An interesting take on violence is also seen in his work Accidentally Miraculous Everyday From That Heaven. Here, Shah subverts its idea into being banal, not always explicit and gory, and looks at the everyday lives of individuals that have reconfigured in states of suspensions due to long curfews.
Mythical nature and Sarasija Subramanian’s copies
“I was brought up in a family led by three remarkably green-thumbed women – my mother, my aunt and my grandmother – all of whom were as close to the plants and trees in their gardens as they were to any other family member. I inherited this love for the natural world, but it came into my practice very gradually… As my collection grew, I began to question the act of collecting itself, my own relationship with the organic world, and what it meant for me to take the position of being its ‘preserver’ or ‘saviour’.”
For Sarasija Subramnian, this approach towards biodiversity has come to define her work, and her documentation (which is aesthete and scientific) is a result of this.
Writing The Work of Art in the Age of Mechanical Reproduction, critic and essayist Walter Benjamin talked about the reproduction and reproducibility of art, which with new innovations in technology, lack the original’s presence in a specific time and place (which is the basis of authenticity). The independence with which reproductions can be made - controlling the medium, lighting, angles, etc. - confuses the authenticity and originality of the art, and thereby confusing the object itself. Sarasija’s work The Dictionary of Gardening evokes similarity to Benjamin’s idea.
The work consists of extracting and reproducing specific drawings and information (with edits and alterations) from the 1887 edition of the Encyclopedia of Horticulture onto zinc plates. This act of reproduction initiates a tension between the original and the alteration - that is, between what is true and what (maybe) can’t be - and it is this questioning that opens up multiple possibilities of reading. Possibilities which, with changing contexts, create new meanings.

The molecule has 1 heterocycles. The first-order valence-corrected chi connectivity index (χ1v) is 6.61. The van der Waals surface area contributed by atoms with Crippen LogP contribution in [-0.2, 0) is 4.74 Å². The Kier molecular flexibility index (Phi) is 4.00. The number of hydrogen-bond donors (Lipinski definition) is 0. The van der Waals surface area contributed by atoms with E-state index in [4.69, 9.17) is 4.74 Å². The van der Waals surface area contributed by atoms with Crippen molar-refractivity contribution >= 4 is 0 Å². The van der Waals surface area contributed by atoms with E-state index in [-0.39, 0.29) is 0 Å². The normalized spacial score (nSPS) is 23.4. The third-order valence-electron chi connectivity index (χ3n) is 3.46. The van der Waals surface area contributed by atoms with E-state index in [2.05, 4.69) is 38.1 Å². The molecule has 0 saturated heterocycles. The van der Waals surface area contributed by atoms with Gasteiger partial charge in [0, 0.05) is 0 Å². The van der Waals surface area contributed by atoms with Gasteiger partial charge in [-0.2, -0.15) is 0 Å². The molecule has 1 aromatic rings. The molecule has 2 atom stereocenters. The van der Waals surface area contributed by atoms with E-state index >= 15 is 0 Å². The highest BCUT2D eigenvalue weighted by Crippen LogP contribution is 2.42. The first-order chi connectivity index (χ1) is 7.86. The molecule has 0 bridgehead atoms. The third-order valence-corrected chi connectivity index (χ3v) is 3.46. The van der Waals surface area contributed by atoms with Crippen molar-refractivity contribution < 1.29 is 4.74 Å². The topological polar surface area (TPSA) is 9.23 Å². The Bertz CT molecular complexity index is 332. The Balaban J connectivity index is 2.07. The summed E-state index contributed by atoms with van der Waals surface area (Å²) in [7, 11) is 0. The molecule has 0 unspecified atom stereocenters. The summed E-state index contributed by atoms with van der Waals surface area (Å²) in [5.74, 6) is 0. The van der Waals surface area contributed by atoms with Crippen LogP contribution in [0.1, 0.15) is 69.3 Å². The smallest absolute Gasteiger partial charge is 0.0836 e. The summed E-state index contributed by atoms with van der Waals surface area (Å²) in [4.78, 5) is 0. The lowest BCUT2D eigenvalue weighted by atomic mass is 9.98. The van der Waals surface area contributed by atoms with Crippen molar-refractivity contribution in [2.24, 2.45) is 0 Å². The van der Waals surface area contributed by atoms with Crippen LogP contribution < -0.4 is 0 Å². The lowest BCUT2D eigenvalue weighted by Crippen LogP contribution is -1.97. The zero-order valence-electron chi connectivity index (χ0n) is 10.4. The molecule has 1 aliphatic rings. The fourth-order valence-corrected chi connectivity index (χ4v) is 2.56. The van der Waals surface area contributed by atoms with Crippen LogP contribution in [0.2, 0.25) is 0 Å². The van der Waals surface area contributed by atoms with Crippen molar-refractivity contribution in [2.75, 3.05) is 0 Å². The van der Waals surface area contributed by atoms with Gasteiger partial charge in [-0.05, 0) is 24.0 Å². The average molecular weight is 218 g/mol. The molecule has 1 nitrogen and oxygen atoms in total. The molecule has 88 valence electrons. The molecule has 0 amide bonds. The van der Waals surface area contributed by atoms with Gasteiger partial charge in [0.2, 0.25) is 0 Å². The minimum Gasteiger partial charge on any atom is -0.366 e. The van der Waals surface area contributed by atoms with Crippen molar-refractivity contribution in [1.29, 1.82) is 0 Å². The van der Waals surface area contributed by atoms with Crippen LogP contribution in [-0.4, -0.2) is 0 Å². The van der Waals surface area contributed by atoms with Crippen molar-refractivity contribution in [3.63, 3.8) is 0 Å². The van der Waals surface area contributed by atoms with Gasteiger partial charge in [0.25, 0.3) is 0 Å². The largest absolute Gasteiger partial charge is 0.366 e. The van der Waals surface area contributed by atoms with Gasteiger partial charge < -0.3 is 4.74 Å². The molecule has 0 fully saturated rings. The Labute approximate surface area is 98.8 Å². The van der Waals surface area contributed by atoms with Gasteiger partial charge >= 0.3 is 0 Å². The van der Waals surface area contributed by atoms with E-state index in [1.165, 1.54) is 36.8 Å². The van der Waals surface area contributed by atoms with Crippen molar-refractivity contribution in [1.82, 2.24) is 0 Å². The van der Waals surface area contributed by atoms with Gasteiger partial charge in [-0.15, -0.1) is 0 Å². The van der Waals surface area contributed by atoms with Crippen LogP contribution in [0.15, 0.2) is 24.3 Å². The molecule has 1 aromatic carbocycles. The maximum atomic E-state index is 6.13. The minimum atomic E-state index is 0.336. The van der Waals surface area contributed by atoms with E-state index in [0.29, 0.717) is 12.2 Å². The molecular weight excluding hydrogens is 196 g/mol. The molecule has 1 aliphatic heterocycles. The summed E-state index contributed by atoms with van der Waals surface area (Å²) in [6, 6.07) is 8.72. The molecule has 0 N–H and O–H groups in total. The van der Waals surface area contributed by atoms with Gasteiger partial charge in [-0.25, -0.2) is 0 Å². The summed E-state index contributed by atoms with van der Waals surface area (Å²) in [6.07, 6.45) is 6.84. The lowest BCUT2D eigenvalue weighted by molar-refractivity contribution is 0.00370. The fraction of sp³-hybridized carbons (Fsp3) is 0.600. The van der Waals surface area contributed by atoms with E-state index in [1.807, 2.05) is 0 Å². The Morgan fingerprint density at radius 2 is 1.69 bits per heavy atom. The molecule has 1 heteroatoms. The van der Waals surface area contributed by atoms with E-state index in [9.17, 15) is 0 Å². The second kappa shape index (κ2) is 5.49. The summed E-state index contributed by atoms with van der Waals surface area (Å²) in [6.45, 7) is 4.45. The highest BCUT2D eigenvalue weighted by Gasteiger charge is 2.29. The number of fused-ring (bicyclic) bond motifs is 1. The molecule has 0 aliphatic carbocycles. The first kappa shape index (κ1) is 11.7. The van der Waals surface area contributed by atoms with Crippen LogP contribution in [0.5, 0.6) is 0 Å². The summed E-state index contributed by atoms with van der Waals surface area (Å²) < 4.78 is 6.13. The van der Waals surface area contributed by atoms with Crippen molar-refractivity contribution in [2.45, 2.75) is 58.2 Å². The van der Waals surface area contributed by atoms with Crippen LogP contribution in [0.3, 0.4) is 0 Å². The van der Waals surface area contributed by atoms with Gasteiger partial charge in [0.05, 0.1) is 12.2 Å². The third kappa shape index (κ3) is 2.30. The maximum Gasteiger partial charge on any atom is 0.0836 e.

Speaking of her Sea Monsters project, Subramanian elaborates on the persistent fight between the unknown and the need-to-know of humans (for consequent control) in the creation of knowledge systems. The Sea, as a place to be comprehended, becomes suspended then between two ideas - the understood and appreciated, and the un-understood and fearsome, and we don’t just mean the Lochness monster here.
For Aaiushi Beniwal curating this show, this idea drove the point home for A Voyage of Seemingly Propulsive Speed and an Apparent Absolute Stillness
“This specific line talks about polarities; two extremes presented together...There is a violence in juxtaposing these sentiments together; these adjectives playing out with equal rigour, echo the feeling of a tug and pull - always in tension, and yet with the ability to move forward in this voyage. The fact that the force is seemingly equal, also in a way addresses ideas of suspension - an individual, a practice, an exhibition, being held together by opposing forces.”
This show then, is certainly a home with several windows - so which one(s) are you going to look out of?
Gallery Ark, in collaboration with Art Fervour brings to you a virtual artist’s roundtable that will feature these three artists, on the 16th of July. Keep an eye out on our digital directory for more information!